Nitrogen niches revealed through species and functional group removal in a boreal shrub community

Michael J. Gundale, Fujio Hyodo, Marie Charlotte Nilsson, David A. Wardle

Research output: Contribution to journalArticlepeer-review

28 Citations (Scopus)


Most theories attempting to explain the coexistence of species in local communities make fundamental assumptions regarding whether neighbors exhibit competitive, neutral, or positive resource-use interactions; however, few long-term data from naturally assembled plant communities exist to test these assumptions. We utilized a 13-year experiment consisting of factorial removal of three shrub species (Vaccinium myrtillus, V. vitis-idaea, and Empetrum hermaphroditum) and factorial removal of two functional groups (tree roots and feathermosses) to assess how neighbors affect N acquisition and growth of each of the three shrub species. The removal plots were established on each of 30 lake islands in northern Sweden that form a natural gradient of resource availability. We tested the hypotheses that: (1) the presence of functionally similar neighbors would reduce shrubNacquisition through competition for a sharedNresource; (2) the removal of functional groups would affect shrub N acquisition by altering the breadth of their niches; and (3) soil fertility would influence the effects of neighbor removals.We found that the removal of functionally similar neighbors (i.e., other shrub species) usually resulted in higher biomass and biomassN,with the strength of these effects varying stronglywith site fertility. Shrub species removals never resulted in altered stableN isotope ratios (d15N), suggesting that the niche breadth of the three shrubs was unaffected by the presence of neighboring shrub species. In the functional group removal experiment, we found positive effects of feather moss removal on V. myrtillus biomass and biomass N, and negative effects on E. hermaphrotium N concentration and V. vitis-idaea biomass and biomass N. Tree root removal also caused a significant shift in foliar d15N of V. myrtillus and altered the d15N, biomass, and biomass N of E. hermaphroditum. Collectively, these results show that the resource acquisition and niche breadth of the three shrub species are often affected by neighbors, and further that both the identity of neighbors and site fertility strongly determine whether these interactions are positive, negative, or neutral. These findings have implications for understanding species coexistence and the reciprocal relationships between productivity and species diversity in this ecosystem.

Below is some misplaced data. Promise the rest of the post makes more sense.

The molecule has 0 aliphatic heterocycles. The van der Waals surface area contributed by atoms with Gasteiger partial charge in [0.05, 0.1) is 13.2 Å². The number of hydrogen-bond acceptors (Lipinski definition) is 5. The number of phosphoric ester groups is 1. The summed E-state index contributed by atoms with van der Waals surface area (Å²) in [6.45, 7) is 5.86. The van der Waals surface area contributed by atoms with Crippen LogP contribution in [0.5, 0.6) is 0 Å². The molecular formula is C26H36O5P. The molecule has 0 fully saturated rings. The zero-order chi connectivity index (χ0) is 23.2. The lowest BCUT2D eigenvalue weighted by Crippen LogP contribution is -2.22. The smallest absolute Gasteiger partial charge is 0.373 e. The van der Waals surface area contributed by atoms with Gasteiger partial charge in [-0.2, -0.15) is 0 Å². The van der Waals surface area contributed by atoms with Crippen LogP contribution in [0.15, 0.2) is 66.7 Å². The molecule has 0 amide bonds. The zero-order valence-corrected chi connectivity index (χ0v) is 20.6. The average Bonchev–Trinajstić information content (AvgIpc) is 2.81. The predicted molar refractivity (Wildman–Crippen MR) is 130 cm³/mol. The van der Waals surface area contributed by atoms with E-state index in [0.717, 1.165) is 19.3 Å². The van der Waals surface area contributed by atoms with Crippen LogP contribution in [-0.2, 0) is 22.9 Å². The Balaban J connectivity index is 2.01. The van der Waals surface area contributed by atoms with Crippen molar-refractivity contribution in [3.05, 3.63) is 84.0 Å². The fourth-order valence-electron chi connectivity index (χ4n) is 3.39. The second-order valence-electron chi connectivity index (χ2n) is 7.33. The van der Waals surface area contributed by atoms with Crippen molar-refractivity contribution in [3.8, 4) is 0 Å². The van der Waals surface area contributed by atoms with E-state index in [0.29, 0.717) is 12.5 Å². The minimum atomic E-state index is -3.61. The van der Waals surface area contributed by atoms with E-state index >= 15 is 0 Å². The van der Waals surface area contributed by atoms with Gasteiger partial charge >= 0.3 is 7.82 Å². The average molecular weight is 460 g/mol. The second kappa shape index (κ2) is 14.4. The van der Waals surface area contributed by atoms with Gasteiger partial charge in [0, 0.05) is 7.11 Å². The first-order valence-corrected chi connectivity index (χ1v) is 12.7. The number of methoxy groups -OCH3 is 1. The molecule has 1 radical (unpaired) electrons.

Original languageEnglish
Pages (from-to)1695-1706
Number of pages12
Issue number7
Publication statusPublished - Jul 2012


  • Boreal shrubs
  • Diversity theory
  • Niche breadth
  • Niche plasticity
  • Northern Sweden
  • Plant competition
  • Removal experiment
  • Resource use complementarity
  • Species coexistence
  • Stable N isotope ratio

ASJC Scopus subject areas

  • Ecology, Evolution, Behavior and Systematics


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